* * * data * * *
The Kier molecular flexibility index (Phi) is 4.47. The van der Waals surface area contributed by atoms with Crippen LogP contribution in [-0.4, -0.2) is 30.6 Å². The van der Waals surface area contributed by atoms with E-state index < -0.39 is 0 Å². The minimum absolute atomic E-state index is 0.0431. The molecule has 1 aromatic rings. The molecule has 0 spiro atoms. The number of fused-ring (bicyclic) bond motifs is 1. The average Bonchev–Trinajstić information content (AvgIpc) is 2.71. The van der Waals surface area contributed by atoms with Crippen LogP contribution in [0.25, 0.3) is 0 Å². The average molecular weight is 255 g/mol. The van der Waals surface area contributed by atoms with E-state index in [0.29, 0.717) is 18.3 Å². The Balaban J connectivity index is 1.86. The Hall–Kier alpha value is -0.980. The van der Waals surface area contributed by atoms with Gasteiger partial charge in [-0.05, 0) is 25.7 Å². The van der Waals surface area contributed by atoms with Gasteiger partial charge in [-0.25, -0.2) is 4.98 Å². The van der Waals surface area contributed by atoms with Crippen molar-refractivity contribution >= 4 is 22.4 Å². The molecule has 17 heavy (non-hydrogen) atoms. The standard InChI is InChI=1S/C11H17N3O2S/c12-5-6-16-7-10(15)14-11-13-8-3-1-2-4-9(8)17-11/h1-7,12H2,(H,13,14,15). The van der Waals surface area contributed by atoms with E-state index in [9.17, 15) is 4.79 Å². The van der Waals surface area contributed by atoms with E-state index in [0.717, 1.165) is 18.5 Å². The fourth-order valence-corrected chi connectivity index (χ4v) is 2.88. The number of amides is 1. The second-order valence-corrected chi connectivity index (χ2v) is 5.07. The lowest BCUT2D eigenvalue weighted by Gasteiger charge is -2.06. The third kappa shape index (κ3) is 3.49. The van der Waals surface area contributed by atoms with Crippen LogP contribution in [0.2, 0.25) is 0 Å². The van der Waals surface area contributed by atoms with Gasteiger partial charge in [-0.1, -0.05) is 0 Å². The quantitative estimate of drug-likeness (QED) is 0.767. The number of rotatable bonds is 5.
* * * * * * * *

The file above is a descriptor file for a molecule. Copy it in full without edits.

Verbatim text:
The Kier molecular flexibility index (Phi) is 4.47. The van der Waals surface area contributed by atoms with Crippen LogP contribution in [-0.4, -0.2) is 30.6 Å². The van der Waals surface area contributed by atoms with E-state index < -0.39 is 0 Å². The minimum absolute atomic E-state index is 0.0431. The molecule has 1 aromatic rings. The molecule has 0 spiro atoms. The number of fused-ring (bicyclic) bond motifs is 1. The average Bonchev–Trinajstić information content (AvgIpc) is 2.71. The van der Waals surface area contributed by atoms with Crippen LogP contribution in [0.25, 0.3) is 0 Å². The average molecular weight is 255 g/mol. The van der Waals surface area contributed by atoms with E-state index in [0.29, 0.717) is 18.3 Å². The Balaban J connectivity index is 1.86. The Hall–Kier alpha value is -0.980. The van der Waals surface area contributed by atoms with Gasteiger partial charge in [-0.05, 0) is 25.7 Å². The van der Waals surface area contributed by atoms with Gasteiger partial charge in [-0.25, -0.2) is 4.98 Å². The van der Waals surface area contributed by atoms with Crippen molar-refractivity contribution >= 4 is 22.4 Å². The molecule has 17 heavy (non-hydrogen) atoms. The standard InChI is InChI=1S/C11H17N3O2S/c12-5-6-16-7-10(15)14-11-13-8-3-1-2-4-9(8)17-11/h1-7,12H2,(H,13,14,15). The van der Waals surface area contributed by atoms with E-state index in [9.17, 15) is 4.79 Å². The van der Waals surface area contributed by atoms with E-state index in [0.717, 1.165) is 18.5 Å². The fourth-order valence-corrected chi connectivity index (χ4v) is 2.88. The number of amides is 1. The second-order valence-corrected chi connectivity index (χ2v) is 5.07. The lowest BCUT2D eigenvalue weighted by Gasteiger charge is -2.06. The third kappa shape index (κ3) is 3.49. The van der Waals surface area contributed by atoms with Crippen LogP contribution in [0.2, 0.25) is 0 Å². The van der Waals surface area contributed by atoms with Gasteiger partial charge in [-0.1, -0.05) is 0 Å². The quantitative estimate of drug-likeness (QED) is 0.767. The number of rotatable bonds is 5.